Peabody Awards/2009

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The 68th Annual Peabody Award winners were announced on March 31, 2010.

Winners

Radio and general online winners are not included as they are beyond the scope of this wiki for a complete list see the official list.
This wily, witty comedy puts quirky, contemporary twists in family ties but maintains an old-fashioned heart.
As this fascinating, often funny interview attests, the Scottish-born Ferguson has made late-night television safe again for ideas.
The who, where, what, why and how of Asia's culinary staple, rolled into one visually delicious hour.
A powerful documentary shot in the hollows and house trailers of Appalachia reminds us that not all critical problems lie in "developing" nations.
A nightly newscast like none the United States has ever had, it places our actions and concerns in a global context.
Steve Kroft's report addressed inconvenient truths about the cost of end-of-life medical care with courage and compassion.
A beautiful documentary about the art of paper folding, it makes you gasp at the possibilities -- of paper and of human creativity.
Dependably tuneful and entertaining, the musical dramedy that revolves around the motley members of a high-school choral club hit especially high notes with episodes such as "Wheels," about the daily struggles of a wheelchair-bound singer.
With tales of drug-dealing MDs in Florida and Appalachian "pill-billies," the documentary makes clear the enormity of the prescription-drug epidemic.
Giving new meaning to the phrase "theater of the mind," this fictional series of psychiatrist-patient one-on-one's is the very essence of drama.
Digging into the lives and machinations of the first family of Los Angeles newspapers, documentary filmmaker Peter Jones finds drama enough for several feature films.
Alexander McCall Smith's best-selling novels about Precious Ramotswe, an African detective, come vividly to life in this groundbreaking series, shot on location in Botswana.
Alarming and then some, Steve Kroft's survey of cyber-threats to America's infrastructure made it clear the siege is on and questioned our readiness to defend.
In this five-hour documentary series, the struggles of Newark's young mayor and other citizens trying to resurrect their blighted communities are sociologically instructive and dramatically compelling.
Taking its title from the last of three legendary heavyweight bouts between Muhammad Ali and Joe Frazier, the documentary pulls no punches and lays bare misconceptions about their rivalry.
The documentary takes viewers into the very heart of Bernie Madoff's Ponzi scheme, explaining how and why it worked for so long.
Condemning deplorable conditions while celebrating neighborly valor and ingenuity, the report shows how people in a poor village carry their sick and injured over dangerous terrain to distant medical care using "ambulances on foot."
Margaret Brown's exploration of two Mardi Gras traditions in Mobile, Ala., one white, one black, is highly original, moving and insightful.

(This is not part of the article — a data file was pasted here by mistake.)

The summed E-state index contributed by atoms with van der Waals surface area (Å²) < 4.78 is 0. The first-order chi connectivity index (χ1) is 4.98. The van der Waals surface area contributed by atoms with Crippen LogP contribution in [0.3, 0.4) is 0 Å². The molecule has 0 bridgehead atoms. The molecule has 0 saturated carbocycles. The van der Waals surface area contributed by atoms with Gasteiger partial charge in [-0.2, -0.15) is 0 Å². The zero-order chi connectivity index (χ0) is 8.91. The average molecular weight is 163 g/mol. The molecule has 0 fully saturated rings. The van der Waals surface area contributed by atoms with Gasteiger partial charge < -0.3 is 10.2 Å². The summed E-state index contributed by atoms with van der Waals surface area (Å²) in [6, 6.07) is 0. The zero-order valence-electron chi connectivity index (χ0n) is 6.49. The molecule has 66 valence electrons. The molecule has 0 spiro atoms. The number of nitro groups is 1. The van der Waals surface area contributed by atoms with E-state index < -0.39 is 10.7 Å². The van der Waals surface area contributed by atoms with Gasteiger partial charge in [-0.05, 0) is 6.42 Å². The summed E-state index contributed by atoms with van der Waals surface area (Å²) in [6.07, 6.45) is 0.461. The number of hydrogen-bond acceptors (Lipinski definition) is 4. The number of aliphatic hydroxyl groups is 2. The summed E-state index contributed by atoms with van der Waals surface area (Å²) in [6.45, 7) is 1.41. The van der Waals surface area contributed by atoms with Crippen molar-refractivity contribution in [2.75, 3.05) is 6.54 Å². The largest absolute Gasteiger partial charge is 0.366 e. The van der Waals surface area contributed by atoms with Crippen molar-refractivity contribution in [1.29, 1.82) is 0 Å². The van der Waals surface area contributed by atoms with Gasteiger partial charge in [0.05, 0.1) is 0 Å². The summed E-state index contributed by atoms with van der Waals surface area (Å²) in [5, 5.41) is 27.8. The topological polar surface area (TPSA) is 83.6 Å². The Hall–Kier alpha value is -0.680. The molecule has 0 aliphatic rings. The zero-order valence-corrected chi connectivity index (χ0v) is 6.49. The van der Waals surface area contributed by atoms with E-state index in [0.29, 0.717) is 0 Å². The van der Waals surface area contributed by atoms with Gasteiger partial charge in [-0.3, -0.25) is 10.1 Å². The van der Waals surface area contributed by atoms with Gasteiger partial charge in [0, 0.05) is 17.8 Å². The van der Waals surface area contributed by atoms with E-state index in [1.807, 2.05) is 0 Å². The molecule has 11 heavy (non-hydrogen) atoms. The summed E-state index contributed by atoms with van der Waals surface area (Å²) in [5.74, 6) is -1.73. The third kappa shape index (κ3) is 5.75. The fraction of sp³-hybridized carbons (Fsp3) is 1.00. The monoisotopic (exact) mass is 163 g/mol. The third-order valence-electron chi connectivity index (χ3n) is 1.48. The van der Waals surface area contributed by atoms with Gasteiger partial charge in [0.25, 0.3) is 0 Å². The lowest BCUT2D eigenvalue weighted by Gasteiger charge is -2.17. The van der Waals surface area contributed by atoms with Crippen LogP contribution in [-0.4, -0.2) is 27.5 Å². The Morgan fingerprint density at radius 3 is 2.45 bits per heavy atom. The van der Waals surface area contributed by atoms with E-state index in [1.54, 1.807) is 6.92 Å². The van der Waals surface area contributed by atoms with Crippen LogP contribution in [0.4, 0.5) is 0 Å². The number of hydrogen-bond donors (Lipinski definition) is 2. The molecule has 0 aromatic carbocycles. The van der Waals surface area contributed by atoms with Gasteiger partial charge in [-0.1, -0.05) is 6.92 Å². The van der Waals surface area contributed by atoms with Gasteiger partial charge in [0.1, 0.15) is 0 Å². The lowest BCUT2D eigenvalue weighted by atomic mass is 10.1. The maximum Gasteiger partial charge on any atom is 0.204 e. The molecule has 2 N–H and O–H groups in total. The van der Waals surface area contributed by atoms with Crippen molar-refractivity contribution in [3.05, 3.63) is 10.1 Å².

A spectacular, epic documentary that explains in fascinating, sometimes startling detail how the West and Iran arrived at the present standoff, it's imminently watchable and historically invaluable.
This intensely dramatic film, focused on secret negotiations at an English country estate -- talks that helped to end apartheid in South Africa -- offers a lesson in the possibilities of peaceful conflict resolution.
The Hong Kong-based news organization noted the anniversary of the terrible Sichuan quake with respect for the victims and their families and hard questions about the substandard construction that worsened the death toll.
  • BART Shooting - KTVU-TV, Oakland, CA
KTVU's quick response to a train-station altercation that ended in a fatal shooting gave its reporters an edge, but it was their persistent digging afterwards that revealed serious, systematic problems in the Bay Area Rapid Transit police's tactics.
A retrospective of Robbins' life and work illustrated with dazzling performance clips and annotated with comments from noted ballet and Broadway colleagues, this brilliant documentary captured the legendary director/choreographer's "dark genius."
  • Chronicle: Paul's Gift - WYFF-TV, Greenville, SC
Simple, ingenious and effective, this public-service special followed the donated organs of an accident victim to a variety of recipients, showing their joy and gratitude, thus boosting a most worthy cause.
  • Under Fire: Discrimination and Corruption in the Texas National Guard - KHOU-TV, Houston, TX
Dogged work by the Houston station's investigative reporters found such blatant discriminatory treatment of female soldiers that three top Texas Guard generals were fired and a new commanding officer was appointed.
  • Derrion Albert Beating - WFLD-TV, Chicago, IL
WFLD got national attention with horrifying video it obtained of the beating death of an honor student just blocks from his Chicago high school, but the greater feat was its comprehensive follow-up coverage of the suspects, the legal process and prevalence of similar violence.
Correspondent Lyse Doucet trekked deep into Afghanistan's rugged Badakshan province to document conditions that give it the worst recorded rate of maternal mortality in the world.
  • Up in Smoke - KCET-TV, Los Angeles, CA
Lively, eye-opening coverage by KCET's "SoCal Connected" included a revelation that there are now more legal, medical-marijuana dispensaries in the city than Starbucks franchises, and a rare look at the "Cannabis Cowboys," an elite police team of pot-farm eradicators.